It’s one of the biggest trail races on the calendar, and there’s no wonder why. Apart from a great course with plenty of challenges and rewards along the way, it also has an incredible atmosphere. From the buzz at the start line and the countless smiling faces of the volunteer fire fighters at the aid stations, to the incredible excitement of one of the best finishes you’ll experience, the six foot track marathon is an event every runner should aspire to do!
Here’s out top 6 tips to make your Six Foot a day to remember:
The race starts with a very steep and technical descent down Nellie’s Glen. While it’s only short, having such a fast downhill early on in the race can have a huge impact on the rest of your day. If you haven’t conditioned your quads to this type of flogging, you’ll have dead legs with basically the whole race still to go. It’s a good idea to find some steep downs on rocky terrain and practice your foot positioning and get your pins use to the eccentric loading.
Do Hills Reps
The course is famous for the big climb up Pluvi. It comes shortly after you cross the river, when you’ve just been running mostly downhill for around 16km. While this is the climb everyone talks about, it’s the rolling hills afterwards that will break you. So to prepare for Pluvi, do a mix of short, fast hills, and longer, sustained efforts of 5 minutes or more. You don’t need to obsess over it, just pop some hill reps in every couple weeks. It’s also a good idea to try and do your long runs on hilly routes.
It’s easy to get sucked into the excitement and chaos of the start. You can find yourself swept up in the rush to get to the stairs in a good position, only to then end up plodding down and realistically losing very little time. It’s also common for people to run hard to the river, then explode shortly after. The reason being you typically feel great on the gradual descent, only to notice the hole you’ve dug once the work really begins at the saddle. So my advice is to feel like you could easily be running faster, for at least the first half of the race. Go down Nellies and to Cox’s River at a pace you can comfortably hold a conversation at.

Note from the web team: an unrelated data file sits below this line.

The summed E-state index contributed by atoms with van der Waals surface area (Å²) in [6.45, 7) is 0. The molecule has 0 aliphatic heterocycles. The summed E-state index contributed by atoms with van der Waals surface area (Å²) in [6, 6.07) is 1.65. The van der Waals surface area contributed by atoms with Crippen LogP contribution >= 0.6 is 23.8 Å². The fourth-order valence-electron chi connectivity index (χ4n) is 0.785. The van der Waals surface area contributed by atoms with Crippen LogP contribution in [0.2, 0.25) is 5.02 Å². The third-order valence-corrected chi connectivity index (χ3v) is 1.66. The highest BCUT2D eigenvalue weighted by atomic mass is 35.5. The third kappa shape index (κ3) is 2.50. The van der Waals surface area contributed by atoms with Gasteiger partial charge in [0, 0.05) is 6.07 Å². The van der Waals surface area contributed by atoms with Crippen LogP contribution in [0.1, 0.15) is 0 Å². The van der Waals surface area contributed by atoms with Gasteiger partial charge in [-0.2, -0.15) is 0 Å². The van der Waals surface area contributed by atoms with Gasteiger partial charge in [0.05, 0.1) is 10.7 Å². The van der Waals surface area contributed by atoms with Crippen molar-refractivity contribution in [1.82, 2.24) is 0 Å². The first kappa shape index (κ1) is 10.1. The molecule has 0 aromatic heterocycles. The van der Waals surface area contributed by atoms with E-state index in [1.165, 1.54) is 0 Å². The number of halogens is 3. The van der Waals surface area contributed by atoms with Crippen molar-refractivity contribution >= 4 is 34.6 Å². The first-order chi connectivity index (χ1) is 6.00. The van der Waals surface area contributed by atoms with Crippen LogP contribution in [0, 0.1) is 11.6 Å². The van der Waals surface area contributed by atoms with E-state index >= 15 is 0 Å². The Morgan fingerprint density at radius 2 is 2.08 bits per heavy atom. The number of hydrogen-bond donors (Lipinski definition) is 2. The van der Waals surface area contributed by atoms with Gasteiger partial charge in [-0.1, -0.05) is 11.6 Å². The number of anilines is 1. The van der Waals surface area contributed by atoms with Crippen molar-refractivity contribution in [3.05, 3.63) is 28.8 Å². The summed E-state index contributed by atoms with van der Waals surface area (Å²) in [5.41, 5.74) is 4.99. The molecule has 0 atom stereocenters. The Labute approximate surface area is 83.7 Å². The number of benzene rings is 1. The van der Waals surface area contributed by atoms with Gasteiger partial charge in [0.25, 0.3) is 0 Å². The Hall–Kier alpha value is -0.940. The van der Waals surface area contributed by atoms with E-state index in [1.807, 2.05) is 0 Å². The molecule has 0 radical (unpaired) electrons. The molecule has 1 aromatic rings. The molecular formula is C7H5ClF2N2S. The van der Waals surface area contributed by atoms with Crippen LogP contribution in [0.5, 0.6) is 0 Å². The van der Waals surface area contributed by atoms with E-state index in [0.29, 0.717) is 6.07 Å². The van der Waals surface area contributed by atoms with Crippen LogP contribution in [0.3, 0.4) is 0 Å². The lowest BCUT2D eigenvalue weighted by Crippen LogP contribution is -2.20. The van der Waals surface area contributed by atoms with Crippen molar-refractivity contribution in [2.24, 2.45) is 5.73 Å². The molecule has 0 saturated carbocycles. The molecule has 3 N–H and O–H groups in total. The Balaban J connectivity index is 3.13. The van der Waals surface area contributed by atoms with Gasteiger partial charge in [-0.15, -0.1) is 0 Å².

Fuel Light But Regular
There are more aid stations in the event than you could possibly imagine. I remember the first time I did it, thinking to myself that if I ate something and took a cup of sports drink at every one, I’d put weight on by the finish. So take advantage of having so many opportunities to refuel by having only small amounts as you go, but frequently take in some liquids and calories. This is the best way to keep on top of hydration and energy requirements.
Get Use to Heat
No matter how cool it can feel at the start, when you’re high up in the mountains, by the time you’ve run 6km you’re down in the valley where it’s a lot warmer and often very humid. As the sun gets higher, if there’s been recent rain or it’s a foggy morning the humidity goes through the roof. Get conditioned to the race day weather by doing some heat stress training.
Know the Course
No matter what trail race you do, it’s always a good idea to be as familiar with the course as possible. But in the case of 6 Foot, it’s even wiser. It’s a course that’s divided into four sections: the descent to the river, the climb up Pluvi, the Black Range, and the descent to the finish. Each one should be approached with a different strategy. Knowing where the key features are along the way will allow you to mentally prepare and know with certainty where you are and how to manage your effort. You can change your plans on the fly and adjust for how you feel. You can also tick goals off as you go, giving yourself stepping stones to focus on, instead of looking purely for the finish.
Bonus Tip: Celebrate your achievement!
The thing that I love most about this event is the final 500m to the finish. You can hear the cheering crowd below as you descend to the final straight, and once there, it’s an amazing sensation to see the arch and ticking clock, with people flanking the finish chute. So make the most of the moment and celebrate what you’ve just done.